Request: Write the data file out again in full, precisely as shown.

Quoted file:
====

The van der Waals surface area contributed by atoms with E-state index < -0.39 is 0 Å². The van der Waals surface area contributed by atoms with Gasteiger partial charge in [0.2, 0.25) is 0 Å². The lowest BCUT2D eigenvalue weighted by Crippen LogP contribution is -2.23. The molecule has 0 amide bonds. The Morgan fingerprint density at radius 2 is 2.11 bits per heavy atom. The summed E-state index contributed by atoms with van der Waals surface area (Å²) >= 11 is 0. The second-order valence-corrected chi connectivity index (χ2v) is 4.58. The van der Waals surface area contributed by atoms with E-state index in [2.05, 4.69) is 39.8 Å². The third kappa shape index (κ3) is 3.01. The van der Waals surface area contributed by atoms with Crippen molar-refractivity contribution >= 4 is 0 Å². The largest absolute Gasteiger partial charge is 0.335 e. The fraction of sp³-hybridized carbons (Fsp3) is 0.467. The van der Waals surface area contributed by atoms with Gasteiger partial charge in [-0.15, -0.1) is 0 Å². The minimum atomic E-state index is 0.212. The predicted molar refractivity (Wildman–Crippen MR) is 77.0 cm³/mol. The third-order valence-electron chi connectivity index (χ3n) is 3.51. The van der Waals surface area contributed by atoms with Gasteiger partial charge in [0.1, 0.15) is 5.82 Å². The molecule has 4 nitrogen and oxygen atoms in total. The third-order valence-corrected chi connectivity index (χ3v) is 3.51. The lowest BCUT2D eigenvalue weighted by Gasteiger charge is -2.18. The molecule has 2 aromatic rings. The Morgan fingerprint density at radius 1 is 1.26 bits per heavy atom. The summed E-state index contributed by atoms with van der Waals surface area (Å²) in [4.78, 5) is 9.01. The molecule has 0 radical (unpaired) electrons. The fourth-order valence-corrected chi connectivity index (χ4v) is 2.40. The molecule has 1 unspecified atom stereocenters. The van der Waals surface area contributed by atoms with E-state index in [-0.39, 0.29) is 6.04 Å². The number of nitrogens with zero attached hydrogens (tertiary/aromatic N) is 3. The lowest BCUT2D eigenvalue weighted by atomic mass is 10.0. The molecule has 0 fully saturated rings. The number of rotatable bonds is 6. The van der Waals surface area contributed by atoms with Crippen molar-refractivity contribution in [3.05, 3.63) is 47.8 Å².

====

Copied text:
The van der Waals surface area contributed by atoms with E-state index < -0.39 is 0 Å². The van der Waals surface area contributed by atoms with Gasteiger partial charge in [0.2, 0.25) is 0 Å². The lowest BCUT2D eigenvalue weighted by Crippen LogP contribution is -2.23. The molecule has 0 amide bonds. The Morgan fingerprint density at radius 2 is 2.11 bits per heavy atom. The summed E-state index contributed by atoms with van der Waals surface area (Å²) >= 11 is 0. The second-order valence-corrected chi connectivity index (χ2v) is 4.58. The van der Waals surface area contributed by atoms with E-state index in [2.05, 4.69) is 39.8 Å². The third kappa shape index (κ3) is 3.01. The van der Waals surface area contributed by atoms with Crippen molar-refractivity contribution >= 4 is 0 Å². The largest absolute Gasteiger partial charge is 0.335 e. The fraction of sp³-hybridized carbons (Fsp3) is 0.467. The van der Waals surface area contributed by atoms with Gasteiger partial charge in [-0.15, -0.1) is 0 Å². The minimum atomic E-state index is 0.212. The predicted molar refractivity (Wildman–Crippen MR) is 77.0 cm³/mol. The third-order valence-electron chi connectivity index (χ3n) is 3.51. The van der Waals surface area contributed by atoms with Gasteiger partial charge in [0.1, 0.15) is 5.82 Å². The molecule has 4 nitrogen and oxygen atoms in total. The third-order valence-corrected chi connectivity index (χ3v) is 3.51. The lowest BCUT2D eigenvalue weighted by Gasteiger charge is -2.18. The molecule has 2 aromatic rings. The Morgan fingerprint density at radius 1 is 1.26 bits per heavy atom. The summed E-state index contributed by atoms with van der Waals surface area (Å²) in [4.78, 5) is 9.01. The molecule has 0 radical (unpaired) electrons. The fourth-order valence-corrected chi connectivity index (χ4v) is 2.40. The molecule has 1 unspecified atom stereocenters. The van der Waals surface area contributed by atoms with E-state index in [-0.39, 0.29) is 6.04 Å². The number of nitrogens with zero attached hydrogens (tertiary/aromatic N) is 3. The lowest BCUT2D eigenvalue weighted by atomic mass is 10.0. The molecule has 0 fully saturated rings. The number of rotatable bonds is 6. The van der Waals surface area contributed by atoms with Crippen molar-refractivity contribution in [3.05, 3.63) is 47.8 Å².